Decluttering Your Life, Letting Go, Philosophy


I guess it would have to be the ice box. That’s what I keep coming back to, anyway. I was eleven years old, and I was sitting in the back of my dad’s van on the shag carpet floor. All around me were boxes filled with various books, antiques and collectibles. He called it “inventory.” My mom called it “stuff.” The rest of us called it “crap” (the older kids said worse). Dad had carved out a space just big enough for me to sit in relative comfort for the next two hours on our trip to see family in Pennsylvania.

“You okay, Marianne?” he said, glancing slightly back at me.

“I’m fine,” I said. And I was. I am the youngest of six children, so I had learned at a very early age not to take up much space. I sat there listening to my walkman and settled in for the trip.

We were driving down the Arterial highway in Poughkeepsie and were nearing the Civic Center.

“Okay, good,” he said as he turned his attention back to the road. Just as he did, a car swerved in front of him, apparently no longer able to stand Dad’s 25-in-a-30-mph driving style and hell bent on making the light before it turned red.

You wouldn’t think that you’d have to slam on the brakes if you were only driving 25 miles and hour, but you’d be surprised.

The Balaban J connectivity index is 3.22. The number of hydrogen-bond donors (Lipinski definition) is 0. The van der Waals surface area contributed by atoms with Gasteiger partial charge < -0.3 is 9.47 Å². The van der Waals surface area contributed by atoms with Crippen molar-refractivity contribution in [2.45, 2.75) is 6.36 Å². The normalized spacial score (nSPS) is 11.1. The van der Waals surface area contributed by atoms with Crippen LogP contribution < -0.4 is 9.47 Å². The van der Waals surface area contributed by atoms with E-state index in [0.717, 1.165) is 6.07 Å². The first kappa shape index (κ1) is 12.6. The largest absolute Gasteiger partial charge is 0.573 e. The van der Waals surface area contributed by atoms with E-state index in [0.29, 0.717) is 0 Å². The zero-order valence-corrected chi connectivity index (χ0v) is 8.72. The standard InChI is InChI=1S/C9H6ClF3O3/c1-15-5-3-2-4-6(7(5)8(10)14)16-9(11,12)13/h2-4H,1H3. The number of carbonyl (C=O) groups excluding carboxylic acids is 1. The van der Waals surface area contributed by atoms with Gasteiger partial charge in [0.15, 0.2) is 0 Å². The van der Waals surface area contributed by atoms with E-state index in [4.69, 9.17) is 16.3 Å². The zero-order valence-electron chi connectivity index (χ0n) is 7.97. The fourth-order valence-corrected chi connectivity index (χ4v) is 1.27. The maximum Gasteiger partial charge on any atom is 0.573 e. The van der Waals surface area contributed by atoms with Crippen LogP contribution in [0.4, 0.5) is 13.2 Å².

Three things happened. The guy in front of us made the yellow light, a two hundred pound antique wooden ice box lumbered forward and fell toward me, and my dad swore.

“Shit!” he said. Now Dad was distraught. Trying to keep one eye on the red light while attempting to pull the ice chest upright, I pushed back from my direction, and my mom awkwardly joined in from the passenger seat. The three of us managed to stabilize the ice box before the light turned green again.

“Are you okay?” Dad asked.

“I’m fine,” I said. “I just have a cut on my knee.” Mom looked back.

“Is it bad?” he said. I could hear the fear in his voice.

“Nah,” I said. “It’s okay.” Mom dug around in her purse and produced a band-aid.

“Thanks,” I said. Dad looked back sheepishly as we got onto the bridge.

“Sorry about that,” he said.

“It’s okay,” I said. “Too bad there’s no ice in there.”

Dad grinned. If I was being sarcastic, that must have meant that I was okay.

But I think that was the event. The one that made me think, “No way in hell I will ever be hauling around shit in a van that might fall on my kids.”

Welcome to my world. Welcome to my life. Welcome to my blog.

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